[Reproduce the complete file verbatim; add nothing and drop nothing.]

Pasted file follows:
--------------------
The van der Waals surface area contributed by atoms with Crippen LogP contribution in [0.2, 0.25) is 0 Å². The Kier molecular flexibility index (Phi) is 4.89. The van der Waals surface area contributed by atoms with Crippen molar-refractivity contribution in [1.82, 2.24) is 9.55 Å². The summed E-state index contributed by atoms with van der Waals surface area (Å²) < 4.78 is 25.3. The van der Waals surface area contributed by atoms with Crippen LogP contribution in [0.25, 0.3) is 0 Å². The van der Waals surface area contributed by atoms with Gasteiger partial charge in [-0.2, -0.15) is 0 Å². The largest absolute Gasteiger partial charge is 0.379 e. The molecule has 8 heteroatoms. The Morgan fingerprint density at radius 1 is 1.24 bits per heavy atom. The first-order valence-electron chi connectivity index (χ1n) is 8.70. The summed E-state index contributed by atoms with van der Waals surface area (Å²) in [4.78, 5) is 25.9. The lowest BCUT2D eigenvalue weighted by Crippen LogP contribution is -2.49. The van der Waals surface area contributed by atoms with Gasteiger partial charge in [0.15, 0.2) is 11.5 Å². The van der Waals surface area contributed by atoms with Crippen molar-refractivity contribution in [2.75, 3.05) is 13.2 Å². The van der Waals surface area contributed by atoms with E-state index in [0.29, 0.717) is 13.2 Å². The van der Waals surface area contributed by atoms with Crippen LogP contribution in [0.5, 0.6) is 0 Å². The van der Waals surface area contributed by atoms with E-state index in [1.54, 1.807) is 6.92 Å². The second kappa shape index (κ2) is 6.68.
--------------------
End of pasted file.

The van der Waals surface area contributed by atoms with Crippen LogP contribution in [0.2, 0.25) is 0 Å². The Kier molecular flexibility index (Phi) is 4.89. The van der Waals surface area contributed by atoms with Crippen molar-refractivity contribution in [1.82, 2.24) is 9.55 Å². The summed E-state index contributed by atoms with van der Waals surface area (Å²) < 4.78 is 25.3. The van der Waals surface area contributed by atoms with Crippen LogP contribution in [0.25, 0.3) is 0 Å². The van der Waals surface area contributed by atoms with Gasteiger partial charge in [-0.2, -0.15) is 0 Å². The largest absolute Gasteiger partial charge is 0.379 e. The molecule has 8 heteroatoms. The Morgan fingerprint density at radius 1 is 1.24 bits per heavy atom. The first-order valence-electron chi connectivity index (χ1n) is 8.70. The summed E-state index contributed by atoms with van der Waals surface area (Å²) in [4.78, 5) is 25.9. The lowest BCUT2D eigenvalue weighted by Crippen LogP contribution is -2.49. The van der Waals surface area contributed by atoms with Gasteiger partial charge in [0.15, 0.2) is 11.5 Å². The van der Waals surface area contributed by atoms with Crippen molar-refractivity contribution in [2.75, 3.05) is 13.2 Å². The van der Waals surface area contributed by atoms with E-state index in [0.29, 0.717) is 13.2 Å². The van der Waals surface area contributed by atoms with Crippen LogP contribution in [0.5, 0.6) is 0 Å². The van der Waals surface area contributed by atoms with E-state index in [1.54, 1.807) is 6.92 Å². The second kappa shape index (κ2) is 6.68.